I have recently reviewed a number of parenting aids that will help you enhance your child's moral development. These may be found at The Parent's Store, Character Building Page and are all affordable. All the products in the character building section of the store will help parents of elementary school children and teens teach moral values. Moral values are a combination of moral thoughts and moral emotions. Moral values lead to positive character traits like caring, citizenship, cooperation, courage, fairness, honesty, respect, and responsibility.
Among current the list of recommended resources is a great book for kids What Do You Stand For? By Barbara A. Lewis. There is also a teen version of this book. The true stories, inspiring quotations, thought-provoking dilemmas, and activities in this book help kids grow into capable, moral teens and adults. This award-winning book is a must for parents of at risk kids.
There is also a book for young children, 26 Big Things Small Hands Do written by Coleen Paratore and Illustrated by Mike Reed. AGES 1-4, Go beyond “A is for Apple” with an alphabet book that builds character. As children learn and review their ABCs, they discover positive actions they can perform with their own small hands—like applauding, building, giving gifts made with love, helping, planting, recycling, and volunteering.
There are also games, magnets and stickers that promote positive character traits and values.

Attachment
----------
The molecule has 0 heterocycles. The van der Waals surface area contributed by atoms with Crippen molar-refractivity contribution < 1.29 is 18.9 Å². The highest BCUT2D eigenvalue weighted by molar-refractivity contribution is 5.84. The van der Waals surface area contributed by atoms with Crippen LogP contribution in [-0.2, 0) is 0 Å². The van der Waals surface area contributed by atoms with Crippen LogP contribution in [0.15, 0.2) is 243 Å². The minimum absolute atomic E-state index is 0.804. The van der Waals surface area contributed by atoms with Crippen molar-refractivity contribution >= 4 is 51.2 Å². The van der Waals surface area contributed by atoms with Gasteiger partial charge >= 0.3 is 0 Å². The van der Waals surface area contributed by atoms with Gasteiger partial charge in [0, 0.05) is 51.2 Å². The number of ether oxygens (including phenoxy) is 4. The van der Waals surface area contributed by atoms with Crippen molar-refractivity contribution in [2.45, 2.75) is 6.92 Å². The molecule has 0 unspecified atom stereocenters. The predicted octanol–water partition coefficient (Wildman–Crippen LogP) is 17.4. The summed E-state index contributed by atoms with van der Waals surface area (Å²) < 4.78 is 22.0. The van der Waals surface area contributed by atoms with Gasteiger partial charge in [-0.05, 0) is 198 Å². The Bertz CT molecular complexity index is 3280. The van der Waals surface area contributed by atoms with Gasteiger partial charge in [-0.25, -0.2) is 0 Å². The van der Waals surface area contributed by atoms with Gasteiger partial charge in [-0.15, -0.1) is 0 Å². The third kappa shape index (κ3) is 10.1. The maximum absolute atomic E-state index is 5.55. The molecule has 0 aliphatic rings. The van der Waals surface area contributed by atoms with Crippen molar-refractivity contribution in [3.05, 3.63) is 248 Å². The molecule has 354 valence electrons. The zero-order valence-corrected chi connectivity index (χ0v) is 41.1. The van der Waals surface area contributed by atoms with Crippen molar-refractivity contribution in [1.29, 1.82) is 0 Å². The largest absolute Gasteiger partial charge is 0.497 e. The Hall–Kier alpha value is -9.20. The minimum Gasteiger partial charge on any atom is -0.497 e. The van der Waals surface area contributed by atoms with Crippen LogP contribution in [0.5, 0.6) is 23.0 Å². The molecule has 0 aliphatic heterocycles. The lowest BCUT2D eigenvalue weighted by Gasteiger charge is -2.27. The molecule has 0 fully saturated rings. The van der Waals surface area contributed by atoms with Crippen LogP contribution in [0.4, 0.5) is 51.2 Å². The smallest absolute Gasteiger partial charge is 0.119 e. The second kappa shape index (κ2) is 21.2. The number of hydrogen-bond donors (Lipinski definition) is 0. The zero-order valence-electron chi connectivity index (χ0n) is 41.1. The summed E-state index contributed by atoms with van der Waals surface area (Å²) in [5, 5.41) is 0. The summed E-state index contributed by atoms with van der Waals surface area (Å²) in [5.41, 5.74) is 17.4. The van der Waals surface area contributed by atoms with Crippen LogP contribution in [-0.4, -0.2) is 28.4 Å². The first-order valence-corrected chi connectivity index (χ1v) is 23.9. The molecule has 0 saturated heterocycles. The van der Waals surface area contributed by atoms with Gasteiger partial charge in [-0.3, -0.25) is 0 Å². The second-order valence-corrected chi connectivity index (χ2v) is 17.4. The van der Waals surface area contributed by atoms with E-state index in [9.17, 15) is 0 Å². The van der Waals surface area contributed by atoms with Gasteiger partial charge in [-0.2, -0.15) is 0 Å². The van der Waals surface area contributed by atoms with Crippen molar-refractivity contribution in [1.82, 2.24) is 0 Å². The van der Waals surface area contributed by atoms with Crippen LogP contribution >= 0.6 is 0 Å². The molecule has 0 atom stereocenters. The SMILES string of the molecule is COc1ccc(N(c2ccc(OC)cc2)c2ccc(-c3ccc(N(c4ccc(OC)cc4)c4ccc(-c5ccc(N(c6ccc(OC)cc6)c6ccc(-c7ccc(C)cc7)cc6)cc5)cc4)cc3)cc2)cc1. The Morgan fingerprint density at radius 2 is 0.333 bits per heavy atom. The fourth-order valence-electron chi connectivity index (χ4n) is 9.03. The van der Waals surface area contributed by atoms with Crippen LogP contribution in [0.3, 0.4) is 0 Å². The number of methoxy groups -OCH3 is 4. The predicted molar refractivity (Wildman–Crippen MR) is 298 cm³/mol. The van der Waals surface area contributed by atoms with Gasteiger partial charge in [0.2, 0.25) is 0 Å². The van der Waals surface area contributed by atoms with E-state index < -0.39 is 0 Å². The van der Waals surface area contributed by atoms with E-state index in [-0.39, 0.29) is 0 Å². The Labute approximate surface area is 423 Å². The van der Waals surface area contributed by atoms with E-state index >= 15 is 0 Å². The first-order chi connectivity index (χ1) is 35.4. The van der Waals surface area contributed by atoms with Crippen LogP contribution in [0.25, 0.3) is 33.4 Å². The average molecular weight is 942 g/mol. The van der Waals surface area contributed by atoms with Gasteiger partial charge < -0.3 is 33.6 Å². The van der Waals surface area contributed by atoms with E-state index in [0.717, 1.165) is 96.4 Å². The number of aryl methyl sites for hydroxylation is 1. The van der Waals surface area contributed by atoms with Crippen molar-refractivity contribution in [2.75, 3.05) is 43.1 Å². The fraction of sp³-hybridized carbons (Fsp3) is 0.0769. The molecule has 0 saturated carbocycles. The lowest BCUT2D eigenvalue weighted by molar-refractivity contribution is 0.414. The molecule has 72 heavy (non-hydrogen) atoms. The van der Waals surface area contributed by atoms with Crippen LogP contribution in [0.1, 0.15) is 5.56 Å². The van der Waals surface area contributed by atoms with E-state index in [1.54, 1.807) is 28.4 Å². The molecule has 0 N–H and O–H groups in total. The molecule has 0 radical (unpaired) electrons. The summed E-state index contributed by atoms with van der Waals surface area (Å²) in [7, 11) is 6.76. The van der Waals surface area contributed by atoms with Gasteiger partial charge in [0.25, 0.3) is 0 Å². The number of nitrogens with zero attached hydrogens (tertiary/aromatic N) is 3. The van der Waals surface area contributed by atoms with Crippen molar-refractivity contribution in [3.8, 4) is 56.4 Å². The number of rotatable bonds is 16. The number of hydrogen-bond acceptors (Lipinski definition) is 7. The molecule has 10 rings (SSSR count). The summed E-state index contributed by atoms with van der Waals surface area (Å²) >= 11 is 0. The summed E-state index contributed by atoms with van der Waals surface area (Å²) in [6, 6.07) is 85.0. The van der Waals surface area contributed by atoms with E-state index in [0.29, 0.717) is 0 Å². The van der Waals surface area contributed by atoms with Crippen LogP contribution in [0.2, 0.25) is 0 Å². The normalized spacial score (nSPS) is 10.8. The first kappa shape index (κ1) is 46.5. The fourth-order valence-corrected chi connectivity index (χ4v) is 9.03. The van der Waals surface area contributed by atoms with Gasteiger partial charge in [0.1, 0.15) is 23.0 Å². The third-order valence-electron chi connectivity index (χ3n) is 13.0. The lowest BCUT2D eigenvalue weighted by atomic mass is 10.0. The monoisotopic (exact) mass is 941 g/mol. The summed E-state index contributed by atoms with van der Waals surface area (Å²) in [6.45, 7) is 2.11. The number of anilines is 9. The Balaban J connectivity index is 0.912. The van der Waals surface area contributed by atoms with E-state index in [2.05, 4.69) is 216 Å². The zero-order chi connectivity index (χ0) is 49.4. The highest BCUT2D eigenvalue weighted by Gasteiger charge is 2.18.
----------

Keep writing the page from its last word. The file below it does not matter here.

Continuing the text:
I am continually adding pages of resources to The Parent's Store. Some pages are simply links to recommended books, games and toys. If you have a product you would like me to review for inclusion, email me.
Thursday, September 13, 2007
4. SOCIAL-EMOTIONAL LEARNING:
Alcohol & Drug Abuse Ambition Bad Associations Breaking Out Brothers Caring for Animals Child Abuse Coming Of Age Courage Courage in War Crime Disabilities Divorce and Separation Education Families In Crisis Father/Daughter Father/Son
Female Role Model Fighting Friendship Gambling Addiction Grandparents Grieving Human Rights Humility Illness (Serious) Justice Leadership Male Role Model Marriage Mental Illness Mother/Daughter Mother/Son Parenting Peace/Peacemakers Peer Pressure
Rebellion Redemption Revenge Romantic Relationships Running Away Self-esteem Sexual Orientation Sisters Sportsmanship Spousal Abuse Suicide Surviving Taking Care Of Yourself Talent Teamwork Work/Career
5. MORALS/ETHICAL EMPHASIS:
trustworthiness Respect Responsibility Fairness Caring Citizenship
They also index by age:
Three Years Four Years Five Years Six Years Seven YearsEight Years Nine Years Ten Years Eleven Years Twelve Years Thirteen Years Fourteen Years Fifteen Years
I cannot reccomend this program more highly. The subscription that supports this work is only $1.00 each month. Those who purchase anything from The Parent's Store receive a coupon for $1.00 off this already low price.
Saturday, September 01, 2007
When other children are at the other end of your at angry risk child's verbal and physical aggression, they are likely to react by rejecting your child. Interestingly, good impulse control in kids predicts popularity with peers. Sadly, the at risk child craves social status and popularity but behaves in ways that undermines his standing with peers.
It is important that we parents teach our at risk kids anger management techniques. To help you do this, I recommend Hot Stuff to Help Kids Chill Out by Jerry Wilde, Ph.D. We are happy to offer this book through The Parent's Store. You can get Hot Stuff to Help Kids Chill Out, Just Like His Father? and The Child Well-Being Workbook for only $25.oo